The position paper does not appear to be available via the FICPI website yet, but has been referred to in this tweet on @FICPI, demanding to “‘Go Slowly’ on Unitary Patent and Unified Patent Court” (see related press release).

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On December 02, 2011, the General Secretariat of the EU Council sent to Permanent Representatives Committee (COREPER Part 1) Document 17407/11 titled Draft agreement on the Unified Patent Court – Relationship of the draft agreement on the Unified Patent Court with Regulation (EC) No 44/2001 Brussels I, originally classified LIMITE.

I was able to obtain a copy of that Document by means of a request in accordance with Article 15(3), third subparagraph, of the TFEU. Specific rules governing this kind of public access to Council documents are established in Annex II to the Council’s rules of procedure. These rules apply mutatis mutandis to European Council documents, as stipulated in Article 10(2) of the rules of procedure of the European Council.

In fact, Document 17407/11 conveys a non-paper from the Commission services  dated November 30, 2011. The Commission services have considered the relationship of the draft agreement on the Unified Patent Court in the version of Council documents 16741/11 of November 11, 2011 and 17539/11 of November 24, 2011 with Regulation (EC) No 44/2001 on jurisdiction and the recognition and enforcement of judgments in civil and commercial matters (the Brussels I Regulation). The non-paper presents, to the extent possible, solutions to arrange that relationship in a legally sound and certain manner. The proposed solutions should be considered preliminary.

Of course, in the current situation problems concerning the relationship between the envisaged UPC agreement, on the one hand, and Bruisels I, on the other hand, clearly appear to be of lesser importance. However, these aspects surely contribute to the overall weight of problems to be resolved in principal before the intended ceremony on December 22, 2011, can take place in Warsaw.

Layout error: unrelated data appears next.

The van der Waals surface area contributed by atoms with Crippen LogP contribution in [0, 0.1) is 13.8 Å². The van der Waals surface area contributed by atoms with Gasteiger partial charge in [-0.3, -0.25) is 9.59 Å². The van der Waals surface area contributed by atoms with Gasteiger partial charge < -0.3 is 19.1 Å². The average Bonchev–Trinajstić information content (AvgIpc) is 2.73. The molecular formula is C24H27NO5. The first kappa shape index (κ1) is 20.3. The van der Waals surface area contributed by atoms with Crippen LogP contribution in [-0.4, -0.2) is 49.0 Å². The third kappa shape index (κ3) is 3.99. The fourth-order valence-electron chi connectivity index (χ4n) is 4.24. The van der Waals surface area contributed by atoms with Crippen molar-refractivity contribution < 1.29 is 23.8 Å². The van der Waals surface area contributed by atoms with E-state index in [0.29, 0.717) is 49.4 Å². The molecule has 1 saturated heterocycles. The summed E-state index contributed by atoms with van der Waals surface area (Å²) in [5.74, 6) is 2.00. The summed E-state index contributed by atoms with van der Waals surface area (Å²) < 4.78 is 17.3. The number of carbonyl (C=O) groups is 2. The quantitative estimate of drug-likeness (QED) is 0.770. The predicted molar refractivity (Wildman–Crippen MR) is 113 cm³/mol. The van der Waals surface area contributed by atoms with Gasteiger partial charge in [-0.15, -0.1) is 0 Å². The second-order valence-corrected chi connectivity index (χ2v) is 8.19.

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Milano Navigli in dense fog

After the EU Competitive Council’s debate on the EU Patent Package (Regulation covering the Unitary Patent and its Language Regime and an international treaty covering the Unified Patent Court) ended Monday night, a nightly press report explained that only a few more days were needed to reach an agreement on the whole package, while the negotiators of the Polish Presidency added that “only the seat of the Central Division of the Unitary Patent Court needs to be decided”.

Before the Council meeting London and Munich were said to be the favourite cities for hosting the seat of the 1st Instance Central Division (see here or here), while Luxembourg was set for the seat of the 2nd Instance Court of Appeal since the home of the European Court of Justice (CJEU) for some reason was the only candidate for hosting this authority. Immediately after the meeting it was reported that the German and UK delegations objected to the Presidency’s compromise suggestion to have the “seat of the main litigation court for the upcoming EU patent” in Paris (see details here or here).